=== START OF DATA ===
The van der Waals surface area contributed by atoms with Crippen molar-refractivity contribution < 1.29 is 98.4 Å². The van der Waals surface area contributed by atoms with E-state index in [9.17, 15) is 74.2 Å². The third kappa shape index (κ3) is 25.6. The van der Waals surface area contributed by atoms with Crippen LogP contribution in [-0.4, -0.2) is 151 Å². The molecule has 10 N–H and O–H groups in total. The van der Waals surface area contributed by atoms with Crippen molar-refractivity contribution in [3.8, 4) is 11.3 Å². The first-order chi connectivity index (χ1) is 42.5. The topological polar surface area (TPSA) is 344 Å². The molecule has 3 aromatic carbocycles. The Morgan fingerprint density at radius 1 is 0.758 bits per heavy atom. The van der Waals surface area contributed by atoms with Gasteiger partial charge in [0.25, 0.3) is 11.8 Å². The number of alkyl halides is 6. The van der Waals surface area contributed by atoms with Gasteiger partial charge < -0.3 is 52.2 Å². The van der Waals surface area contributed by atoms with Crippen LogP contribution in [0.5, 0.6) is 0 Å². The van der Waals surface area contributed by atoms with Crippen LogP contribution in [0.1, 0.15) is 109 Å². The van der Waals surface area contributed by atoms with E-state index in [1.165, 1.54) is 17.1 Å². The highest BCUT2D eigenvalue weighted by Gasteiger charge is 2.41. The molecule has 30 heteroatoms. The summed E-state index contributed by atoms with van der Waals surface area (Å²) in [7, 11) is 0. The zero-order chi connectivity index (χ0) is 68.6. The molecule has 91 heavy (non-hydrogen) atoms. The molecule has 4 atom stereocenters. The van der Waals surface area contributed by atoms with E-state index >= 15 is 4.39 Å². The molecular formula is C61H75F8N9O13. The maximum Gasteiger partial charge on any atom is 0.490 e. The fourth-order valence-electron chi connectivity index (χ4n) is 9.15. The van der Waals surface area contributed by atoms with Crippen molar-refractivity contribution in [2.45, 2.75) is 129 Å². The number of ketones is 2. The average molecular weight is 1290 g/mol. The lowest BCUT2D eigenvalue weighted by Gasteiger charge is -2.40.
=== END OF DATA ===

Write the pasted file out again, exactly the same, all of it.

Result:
The van der Waals surface area contributed by atoms with Crippen molar-refractivity contribution < 1.29 is 98.4 Å². The van der Waals surface area contributed by atoms with E-state index in [9.17, 15) is 74.2 Å². The third kappa shape index (κ3) is 25.6. The van der Waals surface area contributed by atoms with Crippen LogP contribution in [-0.4, -0.2) is 151 Å². The molecule has 10 N–H and O–H groups in total. The van der Waals surface area contributed by atoms with Crippen molar-refractivity contribution in [3.8, 4) is 11.3 Å². The first-order chi connectivity index (χ1) is 42.5. The topological polar surface area (TPSA) is 344 Å². The molecule has 3 aromatic carbocycles. The Morgan fingerprint density at radius 1 is 0.758 bits per heavy atom. The van der Waals surface area contributed by atoms with Gasteiger partial charge in [0.25, 0.3) is 11.8 Å². The number of alkyl halides is 6. The van der Waals surface area contributed by atoms with Gasteiger partial charge < -0.3 is 52.2 Å². The van der Waals surface area contributed by atoms with Crippen LogP contribution in [0.5, 0.6) is 0 Å². The van der Waals surface area contributed by atoms with Crippen LogP contribution in [0.1, 0.15) is 109 Å². The van der Waals surface area contributed by atoms with E-state index in [1.165, 1.54) is 17.1 Å². The highest BCUT2D eigenvalue weighted by Gasteiger charge is 2.41. The molecule has 30 heteroatoms. The summed E-state index contributed by atoms with van der Waals surface area (Å²) in [7, 11) is 0. The zero-order chi connectivity index (χ0) is 68.6. The molecule has 91 heavy (non-hydrogen) atoms. The molecule has 4 atom stereocenters. The van der Waals surface area contributed by atoms with E-state index >= 15 is 4.39 Å². The molecular formula is C61H75F8N9O13. The maximum Gasteiger partial charge on any atom is 0.490 e. The fourth-order valence-electron chi connectivity index (χ4n) is 9.15. The van der Waals surface area contributed by atoms with Crippen molar-refractivity contribution in [2.45, 2.75) is 129 Å². The number of ketones is 2. The average molecular weight is 1290 g/mol. The lowest BCUT2D eigenvalue weighted by Gasteiger charge is -2.40.